Adding Texture to a Studio Portrait: Take and Make Great Photography with Gavin Hoey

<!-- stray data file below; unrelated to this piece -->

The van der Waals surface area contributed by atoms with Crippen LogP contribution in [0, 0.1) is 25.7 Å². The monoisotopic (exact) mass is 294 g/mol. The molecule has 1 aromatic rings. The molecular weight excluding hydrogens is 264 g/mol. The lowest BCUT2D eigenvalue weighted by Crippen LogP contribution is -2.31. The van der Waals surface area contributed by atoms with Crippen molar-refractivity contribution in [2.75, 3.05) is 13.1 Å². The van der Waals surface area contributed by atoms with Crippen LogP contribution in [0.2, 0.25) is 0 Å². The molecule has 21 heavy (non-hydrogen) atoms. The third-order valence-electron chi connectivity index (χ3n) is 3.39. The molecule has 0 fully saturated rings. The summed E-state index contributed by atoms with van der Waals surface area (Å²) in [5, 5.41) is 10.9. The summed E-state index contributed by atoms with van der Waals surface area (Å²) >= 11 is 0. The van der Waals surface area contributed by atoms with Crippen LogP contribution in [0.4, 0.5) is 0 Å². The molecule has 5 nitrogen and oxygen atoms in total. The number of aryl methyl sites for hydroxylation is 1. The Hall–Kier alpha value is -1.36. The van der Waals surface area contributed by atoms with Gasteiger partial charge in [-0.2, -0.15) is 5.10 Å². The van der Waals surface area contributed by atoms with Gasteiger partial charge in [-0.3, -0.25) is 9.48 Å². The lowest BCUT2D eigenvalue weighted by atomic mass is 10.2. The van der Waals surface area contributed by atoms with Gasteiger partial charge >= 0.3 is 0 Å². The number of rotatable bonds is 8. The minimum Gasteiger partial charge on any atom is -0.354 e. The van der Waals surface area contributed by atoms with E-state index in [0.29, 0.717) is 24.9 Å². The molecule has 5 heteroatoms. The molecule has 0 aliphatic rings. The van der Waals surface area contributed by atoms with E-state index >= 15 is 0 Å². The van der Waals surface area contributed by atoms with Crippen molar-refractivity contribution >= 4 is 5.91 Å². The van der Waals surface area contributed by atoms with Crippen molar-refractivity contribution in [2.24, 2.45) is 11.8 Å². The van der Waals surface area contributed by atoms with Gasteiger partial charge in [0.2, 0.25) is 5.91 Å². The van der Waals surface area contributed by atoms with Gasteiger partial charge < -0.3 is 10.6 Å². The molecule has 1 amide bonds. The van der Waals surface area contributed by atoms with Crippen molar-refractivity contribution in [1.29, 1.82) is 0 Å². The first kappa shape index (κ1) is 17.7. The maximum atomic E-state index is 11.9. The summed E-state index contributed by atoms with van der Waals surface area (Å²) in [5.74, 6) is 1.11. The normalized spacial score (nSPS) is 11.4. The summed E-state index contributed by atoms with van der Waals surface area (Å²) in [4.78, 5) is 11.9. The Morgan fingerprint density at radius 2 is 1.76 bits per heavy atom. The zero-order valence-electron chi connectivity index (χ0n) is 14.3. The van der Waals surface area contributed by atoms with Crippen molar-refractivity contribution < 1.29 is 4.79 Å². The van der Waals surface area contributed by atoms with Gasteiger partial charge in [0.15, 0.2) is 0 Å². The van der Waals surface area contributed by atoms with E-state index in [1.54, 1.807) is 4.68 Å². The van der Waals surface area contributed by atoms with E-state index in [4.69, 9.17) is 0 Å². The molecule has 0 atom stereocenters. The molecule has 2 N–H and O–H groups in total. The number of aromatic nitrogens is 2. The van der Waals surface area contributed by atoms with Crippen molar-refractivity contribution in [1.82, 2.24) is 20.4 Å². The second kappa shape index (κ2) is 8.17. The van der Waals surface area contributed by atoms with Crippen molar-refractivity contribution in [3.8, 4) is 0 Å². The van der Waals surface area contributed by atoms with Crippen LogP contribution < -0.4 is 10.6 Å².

In this video I’ll show you how to add texture to portraits taken against plain studio walls. Hello I’m Gavin Hoey, and you’re watching AdoramaTV, brought to you by Adorama, the camera store that’s got everything for us photographers, and in this video, I’m gonna show you how to take textured portraits in your studio when you don’t have a textured wall to shoot against. Now this is going to mean there will be some post-processing, Photoshop, we’ll get to that towards the end, but for now, it’s all about the photography and particularly the background. Now if you’re gonna do this regularly, invest in some seamless paper, preferably gray, it just makes life a little bit easier, but if you’re gonna do this irregularly, you can actually get away with something much more basic for the background as long as it’s fairly smooth. So with that in mind, let’s get a light set, let’s get a model in, let’s get shooting. So to help me out today I’ve got the amazing Beth. Beth is gonna be the model for this, but before we take any pictures, let’s talk about the background. Now remember I’m going to replace this background with something with a bit more texture, but to begin with I’ve got this fairly plain background. Now in this case, this is actually a painters dust sheet, and yes I know it’s not completely smooth, it’s full of creases, and it’s not really texture free, but that’s not gonna matter too much, partly because I’m gonna blur this out with a shallower depth of field, but mostly because we’re going to put some texture on top of that anyway. Now what you will notice is, the color. Now I’ve chosen that background because the new background I want to add is actually fairly close in tone, so that kind of makes sense to choose something that’s about right to begin with. Right let’s take our first picture, now where you put the lights entirely up to you depending on the look you want to achieve. I’ve gone with a fairly straightforward position with a little bit of shadow falling on Beth, I’m just going to check my exposure though, because although we’re going to do some Photoshop work, one of the things I don’t want to do is fix the exposure, especially when I can get it right in camera. So I’m going to shoot wide open for my lens f /2.8, so I get my flash to match my camera and let’s take a test like this, okay, Beth here we go, and when I do that, that works just fine. I’ve got a nice exposure on Beth, but that background looks nothing like you saw in the video, so for the background I’m actually gonna add in a second light, in fact the way I’m gonna light this whole scene is exactly the same as if this background really was a textured background. Don’t treat your shot any differently to a normal shoot, even though you’re going to do some post-processing later. So a second light, I’m going to pop this in right behind Beth, I’m going to turn on the modeling light so I can see where the light falls and point it straight back, something like that, let’s take a test picture see how this looks. That’s great, that puts a little bit of light on that background, I’m happy with that, so that’s my basic setup done. So now all we need to do is add some props for Beth to interact with, and do a shoot. So Beth are you ready? Okay, let’s find you something to work with. Yes I’m gonna give the bowl of fruit first, let’s try that, okay so let’s start with, yeah can I get you to hold it in two hands down there. Can I bring your other plait back across. Go turn towards that light. So that’s the photography done, and now I get to move into the post-processing, something I always knew was going to happen. Now to make this easier for me to get my head round, I’ve broken it down into three parts, there is any processing of the portrait adding the texture and then fine-tuning to blend everything together, so let’s have a look at one of the pictures and by the way, yes, I do have a bit of a cold, but I’m fine, so here’s one of the images. I want to add in the texture. In the processing through Camera Raw, I reduce the vibrancy to give it this sort of washed out look, and I think that suits Beth’s look really well, so what about the texture, well, there’s loads of textures online, you can buy them, you can find a few for free, this is a free one from my website at www.gavtrain.com What I’m gonna do with this texture, is first select it here inside of Photoshop, I go to ‘select’, and all, then go to ‘edit’ and ‘copy’ back to my main portrait, back to ‘edit’ and ‘paste’, now that will paste the texture on top of the portrait, and because Photoshop works in this way when you paste, you cover up what was underneath, now in this case it’s covered it up, and then some, because that texture is actually bigger than the portrait. So I’m gonna go to ‘edit’. ‘free transform’, find the missing bit, there it is and just sort of make it all fit, something like that, click on the tick or press ‘ENTER’ to commit to that change, now one of the advantages of using layers is that you can blend them together, and this is how you create the texture, and the final image together, so I’m going to change the ‘layer blending mode’ on the layers panel from ‘normal’ and I could choose say ‘multiply’ for a darker look. I could choose ‘screen’ for a brighter look, but mostly it’s going to be either ‘overlay’, ‘soft light’ or in this case… ‘hard light’ for a little bit more of a dramatic looking texture. It all really depends on the image underneath, and the texture you’re using. So that applies the texture, but it’s gone absolutely everywhere, including all over Beth’s face, so I need to fix that, but first there’s one more thing that may not be so obvious at first sight. Have a look, so when I was shooting these pictures, I was using a wide aperture for shallowish depth of field, but now I’ve got an InFocus texture, so that doesn’t really quite work, so I’m gonna go up to ‘filter’, I’m gonna choose ‘blur’, and I’m going to ‘Gaussian blur’ this texture maybe, you know five pixels looks about right – just enough to recreate the look of a depth in this picture, and it does work because you can now see that the hairs, those fine hairs do actually stand out, where before they were lost in the texture, but the texture does go all over her skin, so we need to fix that, because that isn’t healthy in any way, shape or form, and I’m gonna do that by using a layer mask, so ‘layer’ let’s come down to ‘layer mask’, and ‘reveal all’, and then I’m just going to get a paint brush make sure my paintbrush is set to black and try and get the brush opacity down to something like about 30%/40%, just so, I build the effect up with lots and lots of small clicks, I’m gonna keep changing my brush size as I go. I’m using the square brackets to make my brush bigger and smaller, and this should just help to blend it in, really I’m just trying to remove it from the skin, and leave the texture blending into the hair and the clothes, okay, and I could stop there. I’m really happy with the texture, it looks like it was always there, but to really bring this together as a complete final photo, I’m gonna add a little bit of toning, you don’t have to do that, but I think it’ll help in this case. So for the toning effect, I’m actually going to use the color lookup tables here inside of Photoshop. Now I’m gonna find them via the ‘adjustments panel’, you can also do it under ‘image adjustments’, it’s this little grid of nine here, click on that, and then I’m going to choose, well we could do all sorts of things, but it’s the top one here, and I want a nice warm color tone, so I’m gonna add the ‘full colors look’, that looks pretty good, that adds a lovely warmth to both the texture, to Beth, the background, it all looks really good. It’s perhaps just a little bit strong, so I’m gonna pull the opacity back for that layer, let’s make it around about 70ish %, and again you could stop here, but one more go, let’s add one more of these color look-up tables, and this time I’m gonna go with ‘tension green’, which adds a very weird tone, but I only want a little bit of that, so we’ll bring that down to the high teens, and that just adds just a little bit of tonality to that picture, and again helps just to blend the whole thing together, and with a few other tweaks and a bit of contrast adjustment, there is my final image, complete with its brand-new background. In an ideal world, I’d probably have this texture on my studio wall, so I could do everything in camera, but there’s actually a big advantage to adding textures in Photoshop, and it’s basically this, you’re not stuck with the same textured wall in your studio forever and ever, because trust me, that can become quite grating after a while. Now if you’ve enjoyed this video, or you’ve got any questions, leave me a comment below, click on the bell icon for regular notifications. All the brand new videos right here on AdoramaTV, and of course click on that subscribe button. I’m Gavin Hoey thanks for watching.